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1.  Identification of Type 1 Diabetes–Associated DNA Methylation Variable Positions That Precede Disease Diagnosis 
PLoS Genetics  2011;7(9):e1002300.
Monozygotic (MZ) twin pair discordance for childhood-onset Type 1 Diabetes (T1D) is ∼50%, implicating roles for genetic and non-genetic factors in the aetiology of this complex autoimmune disease. Although significant progress has been made in elucidating the genetics of T1D in recent years, the non-genetic component has remained poorly defined. We hypothesized that epigenetic variation could underlie some of the non-genetic component of T1D aetiology and, thus, performed an epigenome-wide association study (EWAS) for this disease. We generated genome-wide DNA methylation profiles of purified CD14+ monocytes (an immune effector cell type relevant to T1D pathogenesis) from 15 T1D–discordant MZ twin pairs. This identified 132 different CpG sites at which the direction of the intra-MZ pair DNA methylation difference significantly correlated with the diabetic state, i.e. T1D–associated methylation variable positions (T1D–MVPs). We confirmed these T1D–MVPs display statistically significant intra-MZ pair DNA methylation differences in the expected direction in an independent set of T1D–discordant MZ pairs (P = 0.035). Then, to establish the temporal origins of the T1D–MVPs, we generated two further genome-wide datasets and established that, when compared with controls, T1D–MVPs are enriched in singletons both before (P = 0.001) and at (P = 0.015) disease diagnosis, and also in singletons positive for diabetes-associated autoantibodies but disease-free even after 12 years follow-up (P = 0.0023). Combined, these results suggest that T1D–MVPs arise very early in the etiological process that leads to overt T1D. Our EWAS of T1D represents an important contribution toward understanding the etiological role of epigenetic variation in type 1 diabetes, and it is also the first systematic analysis of the temporal origins of disease-associated epigenetic variation for any human complex disease.
Author Summary
Type 1 diabetes (T1D) is a complex autoimmune disease affecting >30 million people worldwide. It is caused by a combination of genetic and non-genetic factors, leading to destruction of insulin-secreting cells. Although significant progress has recently been made in elucidating the genetics of T1D, the non-genetic component has remained poorly defined. Epigenetic modifications, such as methylation of DNA, are indispensable for genomic processes such as transcriptional regulation and are frequently perturbed in human disease. We therefore hypothesized that epigenetic variation could underlie some of the non-genetic component of T1D aetiology, and we performed a genome-wide DNA methylation analysis of a specific subset of immune cells (monocytes) from monozygotic twins discordant for T1D. This revealed the presence of T1D–specific methylation variable positions (T1D–MVPs) in the T1D–affected co-twins. Since these T1D–MVPs were found in MZ twins, they cannot be due to genetic differences. Additional experiments revealed that some of these T1D–MVPs are found in individuals before T1D diagnosis, suggesting they arise very early in the process that leads to overt T1D and are not simply due to post-disease associated factors (e.g. medication or long-term metabolic changes). T1D–MVPs may thus potentially represent a previously unappreciated, and important, component of type 1 diabetes risk.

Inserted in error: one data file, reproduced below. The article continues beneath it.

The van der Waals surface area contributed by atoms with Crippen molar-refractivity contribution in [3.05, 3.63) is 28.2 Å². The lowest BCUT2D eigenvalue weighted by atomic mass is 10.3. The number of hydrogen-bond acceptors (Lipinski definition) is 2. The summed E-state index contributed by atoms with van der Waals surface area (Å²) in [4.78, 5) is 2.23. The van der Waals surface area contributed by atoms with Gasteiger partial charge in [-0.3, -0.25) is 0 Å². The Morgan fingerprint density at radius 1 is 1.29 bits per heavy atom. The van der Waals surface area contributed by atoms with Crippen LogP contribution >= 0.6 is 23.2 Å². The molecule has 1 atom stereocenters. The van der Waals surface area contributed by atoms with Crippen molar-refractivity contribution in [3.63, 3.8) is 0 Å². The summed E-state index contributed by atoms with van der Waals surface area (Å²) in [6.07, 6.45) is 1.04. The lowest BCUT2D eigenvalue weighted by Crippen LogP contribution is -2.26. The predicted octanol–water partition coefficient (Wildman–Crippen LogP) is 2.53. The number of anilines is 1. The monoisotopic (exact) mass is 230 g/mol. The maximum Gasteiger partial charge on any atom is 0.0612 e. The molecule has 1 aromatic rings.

doi:10.1371/journal.pgen.1002300
PMCID: PMC3183089  PMID: 21980303
2.  DNA Methylation Profiling of the Human Major Histocompatibility Complex: A Pilot Study for the Human Epigenome Project 
PLoS Biology  2004;2(12):e405.
The Human Epigenome Project aims to identify, catalogue, and interpret genome-wide DNA methylation phenomena. Occurring naturally on cytosine bases at cytosine–guanine dinucleotides, DNA methylation is intimately involved in diverse biological processes and the aetiology of many diseases. Differentially methylated cytosines give rise to distinct profiles, thought to be specific for gene activity, tissue type, and disease state. The identification of such methylation variable positions will significantly improve our understanding of genome biology and our ability to diagnose disease. Here, we report the results of the pilot study for the Human Epigenome Project entailing the methylation analysis of the human major histocompatibility complex. This study involved the development of an integrated pipeline for high-throughput methylation analysis using bisulphite DNA sequencing, discovery of methylation variable positions, epigenotyping by matrix-assisted laser desorption/ionisation mass spectrometry, and development of an integrated public database available at http://www.epigenome.org. Our analysis of DNA methylation levels within the major histocompatibility complex, including regulatory exonic and intronic regions associated with 90 genes in multiple tissues and individuals, reveals a bimodal distribution of methylation profiles (i.e., the vast majority of the analysed regions were either hypo- or hypermethylated), tissue specificity, inter-individual variation, and correlation with independent gene expression data.
DNA is frequently modified by methylation, which can affect its function. The Human Epigenome Project aims to identify, catalog, and interpret DNA methylation throughout the genome
doi:10.1371/journal.pbio.0020405
PMCID: PMC529316  PMID: 15550986

Results 1-2 (2)